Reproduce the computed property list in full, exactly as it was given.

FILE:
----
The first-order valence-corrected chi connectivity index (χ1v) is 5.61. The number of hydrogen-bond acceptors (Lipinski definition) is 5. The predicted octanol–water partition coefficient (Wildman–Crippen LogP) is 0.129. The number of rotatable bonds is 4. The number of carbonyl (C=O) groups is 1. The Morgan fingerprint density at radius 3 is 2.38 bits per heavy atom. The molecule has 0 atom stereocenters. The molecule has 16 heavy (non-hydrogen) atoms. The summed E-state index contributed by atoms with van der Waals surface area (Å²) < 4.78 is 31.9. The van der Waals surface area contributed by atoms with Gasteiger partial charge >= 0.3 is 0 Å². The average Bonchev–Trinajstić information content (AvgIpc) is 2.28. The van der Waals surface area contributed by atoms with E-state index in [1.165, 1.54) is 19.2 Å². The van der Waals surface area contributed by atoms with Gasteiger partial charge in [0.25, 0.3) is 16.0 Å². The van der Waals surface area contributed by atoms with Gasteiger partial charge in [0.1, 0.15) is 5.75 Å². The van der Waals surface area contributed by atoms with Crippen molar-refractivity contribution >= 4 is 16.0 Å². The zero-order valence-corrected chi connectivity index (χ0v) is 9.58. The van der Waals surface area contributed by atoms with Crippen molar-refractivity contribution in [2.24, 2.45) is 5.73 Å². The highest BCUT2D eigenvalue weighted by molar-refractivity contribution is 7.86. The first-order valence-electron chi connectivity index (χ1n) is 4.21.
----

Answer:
The first-order valence-corrected chi connectivity index (χ1v) is 5.61. The number of hydrogen-bond acceptors (Lipinski definition) is 5. The predicted octanol–water partition coefficient (Wildman–Crippen LogP) is 0.129. The number of rotatable bonds is 4. The number of carbonyl (C=O) groups is 1. The Morgan fingerprint density at radius 3 is 2.38 bits per heavy atom. The molecule has 0 atom stereocenters. The molecule has 16 heavy (non-hydrogen) atoms. The summed E-state index contributed by atoms with van der Waals surface area (Å²) < 4.78 is 31.9. The van der Waals surface area contributed by atoms with Gasteiger partial charge >= 0.3 is 0 Å². The average Bonchev–Trinajstić information content (AvgIpc) is 2.28. The van der Waals surface area contributed by atoms with E-state index in [1.165, 1.54) is 19.2 Å². The van der Waals surface area contributed by atoms with Gasteiger partial charge in [0.25, 0.3) is 16.0 Å². The van der Waals surface area contributed by atoms with Gasteiger partial charge in [0.1, 0.15) is 5.75 Å². The van der Waals surface area contributed by atoms with Crippen molar-refractivity contribution >= 4 is 16.0 Å². The zero-order valence-corrected chi connectivity index (χ0v) is 9.58. The van der Waals surface area contributed by atoms with Crippen molar-refractivity contribution in [2.24, 2.45) is 5.73 Å². The highest BCUT2D eigenvalue weighted by molar-refractivity contribution is 7.86. The first-order valence-electron chi connectivity index (χ1n) is 4.21.